Cadets accused of cheating
Air Force Academy cadets have been accused of cheating again — this time, 40 cadets in a core freshman chemistry course in which 500 are enrolled, the academy says in a news release. The cadets allegedly copied portions of a lab report assignment.
"While we believe that the young men and women here will be forged ... into leaders of character for our Air Force and the Nation," Superintendent Lt. Gen. Michelle Johnson says in the release, "we also realize that not every one of our 4,000-plus cadets will meet the high standards we expect of them and we will hold them accountable when they fail to live up to those high standards."
The honor system is largely run by cadets, but academy leaders decide whether a cadet is booted. Cadets often are placed on honor probation. — PZ
Bear Creek deal sought
A citizens group appointed by the El Paso County Park Advisory Board is hoping to raise $17,500 by the end of March in order to place a conservation easement on Bear Creek Regional Park.
About 25 percent of county park property is already under an easement, which is a legal agreement between a landowner and a conservation organization that protects lands in perpetuity. In this case, the latter is Palmer Land Trust. Getting the easement in place would ensure that the park is never developed.
"This is a deal you can't afford to pass up," Jim Mariner, vice president of the Parks Advisory Board, states in a press release. "Bear Creek has something for everyone; a nature center, walking trails, playing fields, tennis courts, dog park, equestrian access."
To make the easement a reality, the citizens group needs to cover the administrative and stewardship fee: $17,500. To make a tax-deductible donation, go to tiny.cc/ivh7bx by March 31. You can also write a check to Pikes Peak Community Foundation with"BCRP Conservation Easement" in the memo line. Checks should be mailed to Dana Nordstrom, EPC Community Services Department, 2002 Creek Crossing, Colorado Springs, CO 80905. — JAS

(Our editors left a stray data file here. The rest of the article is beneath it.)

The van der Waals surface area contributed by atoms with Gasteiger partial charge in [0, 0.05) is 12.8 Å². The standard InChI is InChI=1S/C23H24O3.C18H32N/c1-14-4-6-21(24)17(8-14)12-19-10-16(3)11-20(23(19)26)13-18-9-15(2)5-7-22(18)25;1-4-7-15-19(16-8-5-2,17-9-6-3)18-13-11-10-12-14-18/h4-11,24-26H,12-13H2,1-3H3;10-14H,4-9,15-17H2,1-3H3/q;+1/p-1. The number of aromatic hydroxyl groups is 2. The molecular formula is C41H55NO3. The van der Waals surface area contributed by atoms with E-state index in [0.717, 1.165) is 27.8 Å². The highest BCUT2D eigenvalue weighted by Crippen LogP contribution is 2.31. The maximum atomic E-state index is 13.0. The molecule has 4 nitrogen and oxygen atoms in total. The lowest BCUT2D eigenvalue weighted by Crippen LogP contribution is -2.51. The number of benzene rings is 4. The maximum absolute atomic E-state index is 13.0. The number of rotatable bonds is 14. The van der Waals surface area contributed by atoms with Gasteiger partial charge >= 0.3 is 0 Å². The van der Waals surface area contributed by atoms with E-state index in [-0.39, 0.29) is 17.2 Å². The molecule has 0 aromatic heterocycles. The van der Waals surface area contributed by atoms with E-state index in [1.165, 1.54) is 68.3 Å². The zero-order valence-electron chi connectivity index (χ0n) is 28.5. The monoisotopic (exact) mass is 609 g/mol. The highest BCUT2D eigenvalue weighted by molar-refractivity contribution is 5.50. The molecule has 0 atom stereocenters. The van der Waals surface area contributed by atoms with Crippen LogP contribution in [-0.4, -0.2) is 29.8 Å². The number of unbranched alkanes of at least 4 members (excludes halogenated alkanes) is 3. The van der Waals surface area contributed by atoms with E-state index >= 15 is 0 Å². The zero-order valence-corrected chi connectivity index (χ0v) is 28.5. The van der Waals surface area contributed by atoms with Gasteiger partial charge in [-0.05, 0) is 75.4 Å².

City appeals PERA ruling
Despite interest costs that continue to accrue, the city of Colorado Springs has appealed a retired judge's ruling that the city failed to go through the statutory process to disassociate Memorial Health System workers from the state retirement system.
Judge Harlan Bockman ruled the city should have required a vote of employees and approval from the Public Employees Retirement Association board.
At issue is $185 million for the PERA liability paid to the city by University of Colorado Health, which leased Memorial for 40 years starting Oct. 1, 2012. Instead of paying PERA, however, the city claimed it owed nothing and filed suit.
PERA contends the city owes roughly $200 million in future liability for Memorial's roughly 4,000 employees, along with interest, which has accrued since then, estimated at $15 million to $20 million.
The city's appeal argues that the ruling is "truly the first of its kind in Colorado," because no court "has ever decided, let alone addressed, whether this type of leasing-privatizing transaction triggers the Termination Provisions" of PERA.
Hogan Lovells law firm, which has been paid $1.5 million by the city so far, filed the motion. — PZ
No raise for CSU's Forte
City Councilor Andy Pico joined four others on Council Feb. 25 to reject a proposed 49 percent raise for Colorado Springs Utilities CEO Jerry Forte, and says his vote reflected constituents' will.
"In my short time here," Pico says in an email, "I have not seen anything else generate that level of negative response."
Others opposing the raise, from $334,000 to $498,000, were Keith King, Helen Collins, Don Knight and Joel Miller. Favoring the increase were President Pro Tem Merv Bennett and Councilors Jill Gaebler, Val Snider and Jan Martin. Martin, chair of the Utilities Personnel Committee, says the committee proposed the raise after a consultant surveyed 42 public and private utilities nationwide of similar size and found Forte's pay should be $622,000 to meet Utilities' policy goal of 50th percentile. — PZ
Flights added at airport
Allegiant Airlines will reinstate non-stop jet service from Colorado Springs Airport to Phoenix starting May 15, the city announced Tuesday. The service — the only non-stop service to anywhere in Arizona from the Springs airport — will operate twice weekly. Allegiant began service from the Springs in February 2002 with flights to Las Vegas; it previously offered service to Phoenix from 2010 to 2012. — PZ
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